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Open tile intakes in Midwest farm fields, “is a practice that should be ended,” says Gary Feyereisen, a USDA drainage expert in Minnesota.
He notes that open tile intakes allow debris, sediment and pollutants, such as nitrogen and phosphorus, to enter surface waterways and block underground pipes.
Most farmers would love to get rid of open surface tile intakes, adds Gary Sands, University of Minnesota Extension ag engineer, “provided they can maintain adequate drainage flow. Alternatives to open inlets, such as inlet risers, rock inlets, or intensive tiling, are “a win-win” for both farmers and the environment.”
Inspect drainage systems yearly
Early spring is a good time to make an annual inspection of your drainage system and ensure it’s working properly, says drainage contractor Charles Adams, A.J. Adams and Sons, Kansas, Ill. Pay special attention to outlets, which are the most neglected part of farm drainage systems, Adams says. “The ditch or creek will grow up in trees and the roots will get into the tile pipes, or beavers will chew on the outlet, or the pipe will break or be crushed by ice. There are a lot of things that can happen to outlets, and without an outlet, the system doesn’t have a chance of working.”
Here are some spring inspection tips from Midwest drainage experts:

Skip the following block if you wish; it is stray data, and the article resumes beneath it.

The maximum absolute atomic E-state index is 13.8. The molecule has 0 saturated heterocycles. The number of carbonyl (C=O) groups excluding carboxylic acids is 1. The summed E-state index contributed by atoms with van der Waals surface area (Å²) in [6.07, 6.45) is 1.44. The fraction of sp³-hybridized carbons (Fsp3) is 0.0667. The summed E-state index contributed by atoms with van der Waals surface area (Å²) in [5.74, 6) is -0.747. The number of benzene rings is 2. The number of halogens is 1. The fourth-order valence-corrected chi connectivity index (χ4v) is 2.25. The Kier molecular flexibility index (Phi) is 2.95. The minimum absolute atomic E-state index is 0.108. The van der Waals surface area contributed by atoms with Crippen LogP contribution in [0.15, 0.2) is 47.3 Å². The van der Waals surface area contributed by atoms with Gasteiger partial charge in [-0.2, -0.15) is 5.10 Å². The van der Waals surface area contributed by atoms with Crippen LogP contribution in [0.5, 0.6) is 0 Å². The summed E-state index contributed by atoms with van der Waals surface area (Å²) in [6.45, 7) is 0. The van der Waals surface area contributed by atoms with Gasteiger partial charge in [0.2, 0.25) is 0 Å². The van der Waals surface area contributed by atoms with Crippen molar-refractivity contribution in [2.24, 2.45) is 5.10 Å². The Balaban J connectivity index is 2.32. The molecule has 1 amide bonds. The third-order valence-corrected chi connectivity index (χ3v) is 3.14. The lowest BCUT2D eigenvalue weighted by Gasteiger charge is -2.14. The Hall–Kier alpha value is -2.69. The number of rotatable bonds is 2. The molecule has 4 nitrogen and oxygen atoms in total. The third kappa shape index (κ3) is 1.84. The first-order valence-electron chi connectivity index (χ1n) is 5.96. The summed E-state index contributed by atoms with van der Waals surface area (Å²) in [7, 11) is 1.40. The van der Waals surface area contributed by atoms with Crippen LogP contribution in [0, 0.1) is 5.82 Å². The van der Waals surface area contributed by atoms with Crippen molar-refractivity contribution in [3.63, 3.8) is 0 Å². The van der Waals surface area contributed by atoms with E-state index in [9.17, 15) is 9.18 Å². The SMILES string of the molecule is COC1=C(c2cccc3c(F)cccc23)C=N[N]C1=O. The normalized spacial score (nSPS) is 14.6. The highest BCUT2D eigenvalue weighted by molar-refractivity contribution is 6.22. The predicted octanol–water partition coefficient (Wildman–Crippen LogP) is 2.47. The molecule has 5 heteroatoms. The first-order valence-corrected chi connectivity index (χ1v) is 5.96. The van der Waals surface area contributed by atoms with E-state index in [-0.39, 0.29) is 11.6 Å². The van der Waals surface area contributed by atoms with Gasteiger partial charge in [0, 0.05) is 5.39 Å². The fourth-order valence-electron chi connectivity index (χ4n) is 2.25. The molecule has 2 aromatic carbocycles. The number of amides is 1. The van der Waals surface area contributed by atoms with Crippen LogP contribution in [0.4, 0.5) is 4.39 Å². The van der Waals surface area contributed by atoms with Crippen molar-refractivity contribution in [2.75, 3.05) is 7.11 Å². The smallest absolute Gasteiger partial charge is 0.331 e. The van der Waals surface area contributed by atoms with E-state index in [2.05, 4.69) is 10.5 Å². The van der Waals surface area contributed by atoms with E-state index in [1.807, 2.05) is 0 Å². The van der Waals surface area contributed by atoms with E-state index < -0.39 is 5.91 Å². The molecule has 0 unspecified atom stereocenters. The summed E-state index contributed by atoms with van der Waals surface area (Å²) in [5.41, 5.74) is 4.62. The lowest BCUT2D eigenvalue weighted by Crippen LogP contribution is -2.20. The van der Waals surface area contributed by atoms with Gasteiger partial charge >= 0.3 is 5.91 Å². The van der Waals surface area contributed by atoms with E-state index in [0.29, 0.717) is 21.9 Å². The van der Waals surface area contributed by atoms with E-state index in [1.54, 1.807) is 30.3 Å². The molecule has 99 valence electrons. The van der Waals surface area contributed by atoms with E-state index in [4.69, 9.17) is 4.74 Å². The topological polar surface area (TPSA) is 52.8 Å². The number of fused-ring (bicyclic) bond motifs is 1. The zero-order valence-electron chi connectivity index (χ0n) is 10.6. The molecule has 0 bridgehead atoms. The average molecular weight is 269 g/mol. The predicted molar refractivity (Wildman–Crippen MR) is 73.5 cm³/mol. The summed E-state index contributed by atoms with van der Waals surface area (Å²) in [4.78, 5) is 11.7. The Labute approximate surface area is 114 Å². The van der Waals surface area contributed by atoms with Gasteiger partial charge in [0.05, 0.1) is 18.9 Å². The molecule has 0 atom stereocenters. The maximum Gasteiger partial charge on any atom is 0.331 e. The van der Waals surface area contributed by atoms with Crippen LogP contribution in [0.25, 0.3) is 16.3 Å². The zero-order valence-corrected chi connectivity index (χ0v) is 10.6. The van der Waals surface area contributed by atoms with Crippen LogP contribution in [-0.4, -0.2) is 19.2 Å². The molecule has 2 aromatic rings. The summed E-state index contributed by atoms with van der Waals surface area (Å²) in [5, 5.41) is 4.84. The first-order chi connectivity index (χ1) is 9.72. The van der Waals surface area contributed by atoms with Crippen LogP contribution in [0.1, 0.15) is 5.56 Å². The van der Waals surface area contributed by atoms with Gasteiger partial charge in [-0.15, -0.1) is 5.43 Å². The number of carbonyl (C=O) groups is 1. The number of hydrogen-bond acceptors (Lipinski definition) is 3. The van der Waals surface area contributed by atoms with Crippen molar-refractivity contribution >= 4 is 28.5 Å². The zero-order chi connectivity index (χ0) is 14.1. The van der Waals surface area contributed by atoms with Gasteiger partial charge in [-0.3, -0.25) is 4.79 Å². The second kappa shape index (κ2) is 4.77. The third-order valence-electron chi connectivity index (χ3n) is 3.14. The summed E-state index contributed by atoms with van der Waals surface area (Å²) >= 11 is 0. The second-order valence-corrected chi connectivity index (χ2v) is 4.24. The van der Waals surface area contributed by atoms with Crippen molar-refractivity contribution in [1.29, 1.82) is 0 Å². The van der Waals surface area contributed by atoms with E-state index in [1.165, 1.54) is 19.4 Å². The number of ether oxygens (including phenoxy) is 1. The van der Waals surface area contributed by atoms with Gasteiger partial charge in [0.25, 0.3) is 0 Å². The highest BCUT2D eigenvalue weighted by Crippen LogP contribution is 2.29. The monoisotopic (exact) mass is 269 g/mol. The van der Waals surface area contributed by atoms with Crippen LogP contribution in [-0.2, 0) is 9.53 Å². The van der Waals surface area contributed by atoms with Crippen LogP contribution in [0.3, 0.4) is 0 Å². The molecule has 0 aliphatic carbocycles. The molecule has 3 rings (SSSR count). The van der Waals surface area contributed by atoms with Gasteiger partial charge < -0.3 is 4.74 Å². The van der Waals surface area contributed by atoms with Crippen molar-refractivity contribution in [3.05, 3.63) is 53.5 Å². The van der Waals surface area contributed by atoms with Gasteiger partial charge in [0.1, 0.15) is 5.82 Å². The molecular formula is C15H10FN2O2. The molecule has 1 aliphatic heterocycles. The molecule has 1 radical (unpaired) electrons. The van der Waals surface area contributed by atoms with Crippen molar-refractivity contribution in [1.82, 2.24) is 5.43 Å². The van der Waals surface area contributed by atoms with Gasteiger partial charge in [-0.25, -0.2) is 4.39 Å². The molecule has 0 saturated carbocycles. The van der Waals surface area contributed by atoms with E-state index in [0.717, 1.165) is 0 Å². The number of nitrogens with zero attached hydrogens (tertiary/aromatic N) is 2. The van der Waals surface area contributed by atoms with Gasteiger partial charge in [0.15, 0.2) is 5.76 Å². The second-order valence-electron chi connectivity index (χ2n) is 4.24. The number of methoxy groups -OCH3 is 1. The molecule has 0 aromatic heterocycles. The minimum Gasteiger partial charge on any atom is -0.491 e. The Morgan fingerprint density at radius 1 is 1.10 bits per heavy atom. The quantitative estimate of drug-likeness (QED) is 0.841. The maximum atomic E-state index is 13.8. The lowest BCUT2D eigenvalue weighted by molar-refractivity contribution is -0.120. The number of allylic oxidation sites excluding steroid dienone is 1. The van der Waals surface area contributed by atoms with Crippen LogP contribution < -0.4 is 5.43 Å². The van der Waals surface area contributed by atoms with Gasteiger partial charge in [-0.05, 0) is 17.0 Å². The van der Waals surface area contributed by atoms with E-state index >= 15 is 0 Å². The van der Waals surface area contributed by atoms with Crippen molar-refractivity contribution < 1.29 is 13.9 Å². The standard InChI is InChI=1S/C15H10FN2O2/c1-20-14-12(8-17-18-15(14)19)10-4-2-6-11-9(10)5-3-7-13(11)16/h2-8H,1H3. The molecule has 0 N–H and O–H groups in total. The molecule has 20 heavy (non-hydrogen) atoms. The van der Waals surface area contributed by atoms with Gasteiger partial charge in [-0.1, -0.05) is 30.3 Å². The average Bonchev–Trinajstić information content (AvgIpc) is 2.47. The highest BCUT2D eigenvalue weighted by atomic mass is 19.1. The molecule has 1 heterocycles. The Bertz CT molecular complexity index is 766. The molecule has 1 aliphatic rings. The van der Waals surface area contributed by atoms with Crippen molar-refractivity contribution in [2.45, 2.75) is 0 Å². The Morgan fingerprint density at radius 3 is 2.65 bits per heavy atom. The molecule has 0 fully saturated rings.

- Clear trash around outlets and remove other debris or tree roots.
- Check that rodent guards are in place.
- Look for erosion, gullies or silting at the outlet pipe and receiving ditch. Also check for water draining from underneath the outlet pipe.
- Make sure subsurface drain outlets are stable and properly protected with vegetation and riprap.
- Repair any eroded side inlets or gullies where surface water enters a ditch.
- Remove water-loving trees growing within 100 ft. of the drain.
- Monitor outlet ditches and remove sediment, trees, brush, or debris that could slow water flow and submerge tile outlets.
- Remove residue and debris from around inlets in the spring and fall, and after heavy rainstorms. If soil has built up around the inlet riser, reshape the basin so water drains to the inlet.
- Clean catch basin sumps.
- Fix blowout holes and sink holes over subsurface drains. They indicate broken or severed tile, or drains under pressure.
- Identify wet spots in the field that used to drain well. These indicate broken or crushed tile.
For more information see the University of Wisconsin’s “Maintaining Tile Drainage Systems” (http://bit.ly/12y4SMZ)
Sources: Gary Brenneman, Iowa State University; Gary Sands, University of Minnesota; Richard Cooke, University of Illinois; John Panuska, University of Wisconsin; Phil Algreen, AgriDrain; Charles Adams, A.J. Adams and Sons, Kansas, Ill.; Doug Wulf, Wulf Tiling, Morris, Minn.